There are many interactions of drugs with your eyes and vision. We do not intend to give you all possible ocular side effects from different medications. Instead, we will share common ocular side effects, or those which deserve special mention. Just because a drug is not listed does not mean that it does not have any possible ocular side effects.
Antidepressants prescribed for depression, such as Amitriptyline (tri-cyclic antidepressants), and Cymbalta increase the risk of acute angle closure glaucoma, but do not increase the risk for "open angle" glaucoma.
Any drug that dilates your pupils may increase the risk of angle closure glaucoma (narrow angle glaucoma).
But even hydrocortisones can contribute to glaucoma. These include oral Hydrocortisone (Cortef, Hydrocortone) and topical Hydrocortisone (Ala-Cort, Hi-Cor, Hytone, Neaclear, Penecort, Synacort).
Docetaxel (Taxotere) prescribed for breast, lung, prostate, stomach, neck and head cancers.
Fenfluramine, prescribed for weight loss
Gastric antispasmodics, prescribed to stop muscle spasms
Mirtazapine, prescribed for depression
NSAIDs, non-steroidal anti-inflammatory drugs, such as aspirin. See the list of NSAIDS above.
Paclitaxel (Taxol), prescribed for cancer treatment
Simvastatin , prescribed for high cholesterol - Don't eat grapefruit if you are taking this drug, as there are potentially dangerous side effects.
Steroids, cortisone prescriptions such as Prednisone (Prelone, Deltasone) are the most damaging drugs to the eyes of all prescription drugs. If you must take any of these drugs, be sure to supplement your diet with antioxidants such as vitamins E, C, and beta-carotene. This includes drugs for skin conditions: Betamethasone (Alphatrex, Diprolene, Diprosone), Desoximetasone (Topicort), Dexamethasone (Mymethasone, Decadron, Hexadrol), Fluocinonide (Lidex-E, Lidex), Fluocinolone (Synalar), and Triamcinolone (Aristorcort, Kenalog, Triacet, Triderm). It also includes drugs for treating asthma, allergic reactions and inflammation such as Methylprednisolone (Medrol). If you must take Prednisone, perhaps ask about a natural cortisone such as Hydrocortisone.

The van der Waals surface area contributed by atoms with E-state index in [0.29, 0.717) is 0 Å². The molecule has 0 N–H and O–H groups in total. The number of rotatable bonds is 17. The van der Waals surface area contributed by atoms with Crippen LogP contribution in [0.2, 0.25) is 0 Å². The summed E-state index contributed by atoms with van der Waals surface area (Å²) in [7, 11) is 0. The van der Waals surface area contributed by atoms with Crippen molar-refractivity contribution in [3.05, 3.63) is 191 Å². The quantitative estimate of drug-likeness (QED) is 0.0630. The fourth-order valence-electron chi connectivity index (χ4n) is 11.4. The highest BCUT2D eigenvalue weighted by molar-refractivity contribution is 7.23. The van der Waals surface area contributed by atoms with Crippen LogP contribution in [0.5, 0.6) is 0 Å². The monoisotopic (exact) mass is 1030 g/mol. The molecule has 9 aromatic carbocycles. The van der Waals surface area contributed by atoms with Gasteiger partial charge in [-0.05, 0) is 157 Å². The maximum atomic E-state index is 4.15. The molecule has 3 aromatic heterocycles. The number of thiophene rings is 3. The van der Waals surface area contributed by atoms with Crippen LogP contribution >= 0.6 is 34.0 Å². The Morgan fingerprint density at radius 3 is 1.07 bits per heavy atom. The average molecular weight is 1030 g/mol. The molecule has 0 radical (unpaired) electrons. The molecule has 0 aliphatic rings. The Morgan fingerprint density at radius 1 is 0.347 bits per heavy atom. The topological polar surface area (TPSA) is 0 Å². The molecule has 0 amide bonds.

Stimulants such as ephedrine which is prescribed for low blood pressure, giving rise to dilation of the pupils, may increase risk of angle closure glaucoma.
Prescription medications and some over-the-counter remedies can have serious visual side effects. They can have a variety of effects on your eyes, ranging from minor, temporary issues such as blurred vision to permanent damage. Learn which drugs cause the most problems — and what to watch for if you have risk factors.
Some of you have eyes configured to have a narrow angle that puts you at risk for an acute onset of glaucoma. Sulfa drugs like Topamax, or certain antihistamines or incontinence medications like Detrol or Ditropan, can trigger an acute attack of glaucoma in someone with a narrow angle.
Elevated eye pressure or intraocular pressure can cause damage to the optic nerve and is one of the risk factors for glaucoma and other vision conditions. This is a serious condition because not only is death from cardiovascular problems more likely in glaucoma patients, but drugs used to treat glaucoma may damage the cardiovascular system. This is why you need to protect your eye sight with glaucoma tests as part of your routine eye exams.
If you have diabetes, you are especially prone to developing blurred eyesight from cortisones. With high blood sugar levels, there is temporary swelling within the lens of the eye, resulting in blurred vision. With poor control of blood sugar, structural damage can occur within the eye that can cause severe vision loss.
Your vision is too important to assume side effects will just go away. If you’re having clear-cut eye problems related to medication, please call us.
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